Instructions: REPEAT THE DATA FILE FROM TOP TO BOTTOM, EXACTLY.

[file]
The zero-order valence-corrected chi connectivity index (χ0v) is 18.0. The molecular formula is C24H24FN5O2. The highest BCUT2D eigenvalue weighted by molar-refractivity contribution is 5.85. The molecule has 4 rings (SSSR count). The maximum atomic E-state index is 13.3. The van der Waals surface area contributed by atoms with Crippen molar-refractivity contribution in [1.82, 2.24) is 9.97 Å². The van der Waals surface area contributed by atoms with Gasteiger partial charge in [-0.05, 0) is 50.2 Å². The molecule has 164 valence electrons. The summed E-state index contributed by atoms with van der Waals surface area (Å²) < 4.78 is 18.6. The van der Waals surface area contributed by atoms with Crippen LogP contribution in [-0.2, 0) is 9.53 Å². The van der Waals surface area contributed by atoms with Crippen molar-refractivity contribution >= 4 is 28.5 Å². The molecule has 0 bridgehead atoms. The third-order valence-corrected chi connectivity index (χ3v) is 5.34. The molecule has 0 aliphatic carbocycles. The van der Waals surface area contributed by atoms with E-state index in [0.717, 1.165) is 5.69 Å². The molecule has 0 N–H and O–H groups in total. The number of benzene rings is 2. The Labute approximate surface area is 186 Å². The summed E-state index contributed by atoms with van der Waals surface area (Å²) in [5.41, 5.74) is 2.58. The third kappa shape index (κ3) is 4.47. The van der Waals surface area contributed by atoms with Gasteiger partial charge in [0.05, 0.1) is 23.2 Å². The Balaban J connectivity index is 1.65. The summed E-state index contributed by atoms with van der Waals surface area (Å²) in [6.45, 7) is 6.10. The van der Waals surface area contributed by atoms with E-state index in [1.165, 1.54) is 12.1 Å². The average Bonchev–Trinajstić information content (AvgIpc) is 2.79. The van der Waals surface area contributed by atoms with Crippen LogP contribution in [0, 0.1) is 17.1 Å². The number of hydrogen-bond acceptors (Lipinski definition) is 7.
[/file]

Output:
The zero-order valence-corrected chi connectivity index (χ0v) is 18.0. The molecular formula is C24H24FN5O2. The highest BCUT2D eigenvalue weighted by molar-refractivity contribution is 5.85. The molecule has 4 rings (SSSR count). The maximum atomic E-state index is 13.3. The van der Waals surface area contributed by atoms with Crippen molar-refractivity contribution in [1.82, 2.24) is 9.97 Å². The van der Waals surface area contributed by atoms with Gasteiger partial charge in [-0.05, 0) is 50.2 Å². The molecule has 164 valence electrons. The summed E-state index contributed by atoms with van der Waals surface area (Å²) < 4.78 is 18.6. The van der Waals surface area contributed by atoms with Crippen LogP contribution in [-0.2, 0) is 9.53 Å². The van der Waals surface area contributed by atoms with Crippen molar-refractivity contribution >= 4 is 28.5 Å². The molecule has 0 bridgehead atoms. The third-order valence-corrected chi connectivity index (χ3v) is 5.34. The molecule has 0 aliphatic carbocycles. The van der Waals surface area contributed by atoms with E-state index in [0.717, 1.165) is 5.69 Å². The molecule has 0 N–H and O–H groups in total. The number of benzene rings is 2. The Labute approximate surface area is 186 Å². The summed E-state index contributed by atoms with van der Waals surface area (Å²) in [5.41, 5.74) is 2.58. The third kappa shape index (κ3) is 4.47. The van der Waals surface area contributed by atoms with Gasteiger partial charge in [0.05, 0.1) is 23.2 Å². The Balaban J connectivity index is 1.65. The summed E-state index contributed by atoms with van der Waals surface area (Å²) in [6.45, 7) is 6.10. The van der Waals surface area contributed by atoms with E-state index in [1.165, 1.54) is 12.1 Å². The average Bonchev–Trinajstić information content (AvgIpc) is 2.79. The van der Waals surface area contributed by atoms with Crippen LogP contribution in [0, 0.1) is 17.1 Å². The number of hydrogen-bond acceptors (Lipinski definition) is 7.